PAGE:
I started working with married couples later in my career, and it feels like events in my life came full circle. As stated earlier, I used to do a segment on relationships in radio, and now I get to use my knowledge and training to help couples thrive.


I have also begun working with more people within the Black/African-American community. I hope to continue to work to reduce the stigma toward seeking mental health services with this population.


The EPIC Foundation supports all persons living with invisible chronic illness, including all mental illness. Oftentimes, these patients feel misunderstood by others, even the medical and therapist communities, because they LOOK healthy but they have issues specific to them that are difficult to address such as PTSD. Yet, you seem to continue to provide immense support to all of your clients. What is the motivation behind such a compassionate approach to your patients who are marginalized?


As a Black individual in America, I empathize with those who are seen as less-than and those who are not seen. It is through empathy that we can really come to support people with invisible chronic illness.


As therapists, we’re tasked to go beneath the surface. This requires really taking the time to see and hear people. I know that I have been in a position where I have wanted to be heard, and I hope to provide that opportunity to the people I work with.


What drives your passion for your work?


I have always wanted to help people in some way shape or form. I also enjoy talking to people and hearing their life’s story. I also believe that in life, we all deserve to win in our personal struggles, and seeing people achieve their goals and overcome their personal obstacles is extremely rewarding.


Can you tell us some background information about you? Your back story? Your own journey that led you to now and to your profession?


I was born and raised in Evanston, and was brought up in a Haitian household. My parents were firm, but fair, and they raised me and my brother in a supportive Seventh-Day Adventist Haitian-American community, which I became deeply involved in. I completed k-12 in Evanston, and went to college at the University of Illinois at Chicago where I earned a Bachelor of Arts in Psychology (class of 2012).


It was at UIC where I began to recognize my interest in psychology and human development and relationships.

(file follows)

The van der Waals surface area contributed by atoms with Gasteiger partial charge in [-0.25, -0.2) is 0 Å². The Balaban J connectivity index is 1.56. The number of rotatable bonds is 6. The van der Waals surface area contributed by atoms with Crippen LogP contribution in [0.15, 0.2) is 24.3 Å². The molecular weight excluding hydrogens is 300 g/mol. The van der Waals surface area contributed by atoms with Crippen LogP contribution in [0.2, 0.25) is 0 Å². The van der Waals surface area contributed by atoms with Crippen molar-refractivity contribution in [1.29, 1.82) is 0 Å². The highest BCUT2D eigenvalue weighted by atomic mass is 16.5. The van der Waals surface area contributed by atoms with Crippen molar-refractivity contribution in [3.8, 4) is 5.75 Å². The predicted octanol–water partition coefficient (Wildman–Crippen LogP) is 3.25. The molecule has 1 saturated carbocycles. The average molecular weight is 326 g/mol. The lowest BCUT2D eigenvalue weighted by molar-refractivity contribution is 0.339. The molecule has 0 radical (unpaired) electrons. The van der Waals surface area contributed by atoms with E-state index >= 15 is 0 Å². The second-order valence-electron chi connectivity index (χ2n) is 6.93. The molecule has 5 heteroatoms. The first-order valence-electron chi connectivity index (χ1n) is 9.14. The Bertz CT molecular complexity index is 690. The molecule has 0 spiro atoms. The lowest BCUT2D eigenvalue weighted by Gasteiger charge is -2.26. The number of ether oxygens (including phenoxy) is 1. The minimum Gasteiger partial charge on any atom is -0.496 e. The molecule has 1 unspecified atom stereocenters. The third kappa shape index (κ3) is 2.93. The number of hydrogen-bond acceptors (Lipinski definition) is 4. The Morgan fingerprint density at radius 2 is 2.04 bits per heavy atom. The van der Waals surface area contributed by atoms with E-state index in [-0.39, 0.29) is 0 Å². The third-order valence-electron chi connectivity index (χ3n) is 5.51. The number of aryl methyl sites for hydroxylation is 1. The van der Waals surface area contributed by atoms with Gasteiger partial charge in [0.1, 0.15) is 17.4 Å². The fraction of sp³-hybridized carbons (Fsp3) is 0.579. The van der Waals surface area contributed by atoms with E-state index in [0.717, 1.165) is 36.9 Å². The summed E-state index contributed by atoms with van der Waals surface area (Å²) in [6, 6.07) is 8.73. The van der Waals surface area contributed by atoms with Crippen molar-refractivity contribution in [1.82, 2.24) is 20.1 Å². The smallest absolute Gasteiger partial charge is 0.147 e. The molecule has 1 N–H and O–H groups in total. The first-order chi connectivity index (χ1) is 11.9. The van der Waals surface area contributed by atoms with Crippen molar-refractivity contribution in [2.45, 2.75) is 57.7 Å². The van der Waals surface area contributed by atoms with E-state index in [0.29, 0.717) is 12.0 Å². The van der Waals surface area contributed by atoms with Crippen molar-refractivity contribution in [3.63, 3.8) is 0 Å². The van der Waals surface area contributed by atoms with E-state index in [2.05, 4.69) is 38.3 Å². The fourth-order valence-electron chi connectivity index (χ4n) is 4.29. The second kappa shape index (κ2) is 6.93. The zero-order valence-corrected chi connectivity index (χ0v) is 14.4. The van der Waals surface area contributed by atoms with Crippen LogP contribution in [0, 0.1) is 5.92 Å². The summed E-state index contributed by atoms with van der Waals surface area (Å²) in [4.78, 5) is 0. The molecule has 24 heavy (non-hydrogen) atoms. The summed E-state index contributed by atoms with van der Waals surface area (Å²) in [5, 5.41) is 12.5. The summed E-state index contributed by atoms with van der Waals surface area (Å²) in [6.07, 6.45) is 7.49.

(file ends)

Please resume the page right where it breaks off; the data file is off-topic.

Following my graduation, I worked with Y.O.U. for about two years. I was then accepted at Chatham University in the Master of Science in Counseling Psychology program. 

I moved to Pittsburgh, PA to attend graduate school while working with children with autism, and graduated in 2016. I worked for two years in Family Based Mental Health at Unity Family Services, and then switched lanes to work with Pittsburgh Mercy Behavioral Health in their School Based program. During this time I had earned my license as a professional counselor.


After working in community based programs for some time, I transitioned into private practice work as an independent contractor with the Counseling and Wellness Center of Pittsburgh. It is where I currently work.


Do you feel that the populations of patients who seek your help are underdiagnosed or misdiagnosed? How do you see your role in terms of finally helping these patients? 


I believe many Black and African Americans are underdiagnosed and/or misdiagnosed, and this has been due to the unfortunate lack of Black clinicians and therapists of color within this field. 


I see my role as being one of many Black pioneers in mental health, an advocate for marginalized groups in the healthcare system overall, and a resource for psycho education and de-stigmatization in the Black/African-American community.  


Finally, is there anything that I have not asked that you want the world to know?


I tend to operate from the Cognitive Behavioral and Solution Focused schools of thought, though I do tend to sometimes use Dialectical Behavioral interventions. When I work with couples, I tend to refer to Gottman’s methods.


We are so proud to honor Henry Ternier at The EPIC Foundation! Together, we are EPIC!